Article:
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Other Names for This Gene

  • cadherin family member 13
  • CDGF13
  • CDH family member 13
  • CDHF13
  • desmoglein-4
  • DSG4_HUMAN
  • LAH

Additional Information & Resources

Tests Listed in the Genetic Testing Registry

Scientific Articles on PubMed

Catalog of Genes and Diseases from OMIM

Research Resources

References

  • Bazzi H, Getz A, Mahoney MG, Ishida-Yamamoto A, Langbein L, Wahl JK 3rd, Christiano AM. Desmoglein 4 is expressed in highly differentiated keratinocytes and trichocytes in human epidermis and hair follicle. Differentiation. 2006 Mar;74(2-3):129-40. Citation on PubMed
  • Farooq M, Ito M, Naito M, Shimomura Y. A case of monilethrix caused by novel compound heterozygous mutations in the desmoglein 4 (DSG4) gene. Br J Dermatol. 2011 Aug;165(2):425-31. doi: 10.1111/j.1365-2133.2011.10373.x. Epub 2011 Jul 19. Citation on PubMed
  • John P, Tariq M, Arshad Rafiq M, Amin-Ud-Din M, Muhammad D, Waheed I, Ansar M, Ahmad W. Recurrent intragenic deletion mutation in desmoglein 4 gene underlies autosomal recessive hypotrichosis in two Pakistani families of Balochi and Sindhi origins. Arch Dermatol Res. 2006 Aug;298(3):135-7. Epub 2006 Jun 13. Citation on PubMed
  • Kljuic A, Bazzi H, Sundberg JP, Martinez-Mir A, O'Shaughnessy R, Mahoney MG, Levy M, Montagutelli X, Ahmad W, Aita VM, Gordon D, Uitto J, Whiting D, Ott J, Fischer S, Gilliam TC, Jahoda CA, Morris RJ, Panteleyev AA, Nguyen VT, Christiano AM. Desmoglein 4 in hair follicle differentiation and epidermal adhesion: evidence from inherited hypotrichosis and acquired pemphigus vulgaris. Cell. 2003 Apr 18;113(2):249-60. Citation on PubMed
  • Messenger AG, Bazzi H, Parslew R, Shapiro L, Christiano AM. A missense mutation in the cadherin interaction site of the desmoglein 4 gene underlies localized autosomal recessive hypotrichosis. J Invest Dermatol. 2005 Nov;125(5):1077-9. Citation on PubMed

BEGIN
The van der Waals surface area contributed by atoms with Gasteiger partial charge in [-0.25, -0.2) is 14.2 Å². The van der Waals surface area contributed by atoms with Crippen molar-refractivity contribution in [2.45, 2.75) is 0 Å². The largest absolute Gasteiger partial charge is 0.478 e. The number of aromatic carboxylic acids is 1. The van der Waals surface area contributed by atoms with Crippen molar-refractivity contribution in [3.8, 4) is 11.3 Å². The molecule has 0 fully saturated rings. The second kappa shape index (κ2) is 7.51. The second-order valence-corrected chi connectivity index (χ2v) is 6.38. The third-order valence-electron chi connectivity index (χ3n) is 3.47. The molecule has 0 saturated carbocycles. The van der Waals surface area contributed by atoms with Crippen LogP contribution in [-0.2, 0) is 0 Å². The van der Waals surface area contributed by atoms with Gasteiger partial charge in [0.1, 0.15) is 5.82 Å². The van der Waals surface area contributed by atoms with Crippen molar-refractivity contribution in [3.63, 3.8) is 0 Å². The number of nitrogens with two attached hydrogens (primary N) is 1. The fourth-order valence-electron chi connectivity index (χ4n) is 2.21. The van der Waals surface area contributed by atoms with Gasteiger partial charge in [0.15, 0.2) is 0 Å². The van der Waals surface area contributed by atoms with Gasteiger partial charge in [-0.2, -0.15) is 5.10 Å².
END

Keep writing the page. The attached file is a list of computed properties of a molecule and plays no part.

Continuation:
• Rafiq MA, Ansar M, Mahmood S, Haque S, Faiyaz-ul-Haque M, Leal SM, Ahmad W. A recurrent intragenic deletion mutation in DSG4 gene in three Pakistani families with autosomal recessive hypotrichosis. J Invest Dermatol. 2004 Jul;123(1):247-8. Citation on PubMed
  • Shimomura Y, Sakamoto F, Kariya N, Matsunaga K, Ito M. Mutations in the desmoglein 4 gene are associated with monilethrix-like congenital hypotrichosis. J Invest Dermatol. 2006 Jun;126(6):1281-5. Citation on PubMed
  • Wajid M, Bazzi H, Rockey J, Lubetkin J, Zlotogorski A, Christiano AM. Localized autosomal recessive hypotrichosis due to a frameshift mutation in the desmoglein 4 gene exhibits extensive phenotypic variability within a Pakistani family. J Invest Dermatol. 2007 Jul;127(7):1779-82. Epub 2007 Mar 29. Citation on PubMed
  • Zlotogorski A, Marek D, Horev L, Abu A, Ben-Amitai D, Gerad L, Ingber A, Frydman M, Reznik-Wolf H, Vardy DA, Pras E. An autosomal recessive form of monilethrix is caused by mutations in DSG4: clinical overlap with localized autosomal recessive hypotrichosis. J Invest Dermatol. 2006 Jun;126(6):1292-6. Citation on PubMed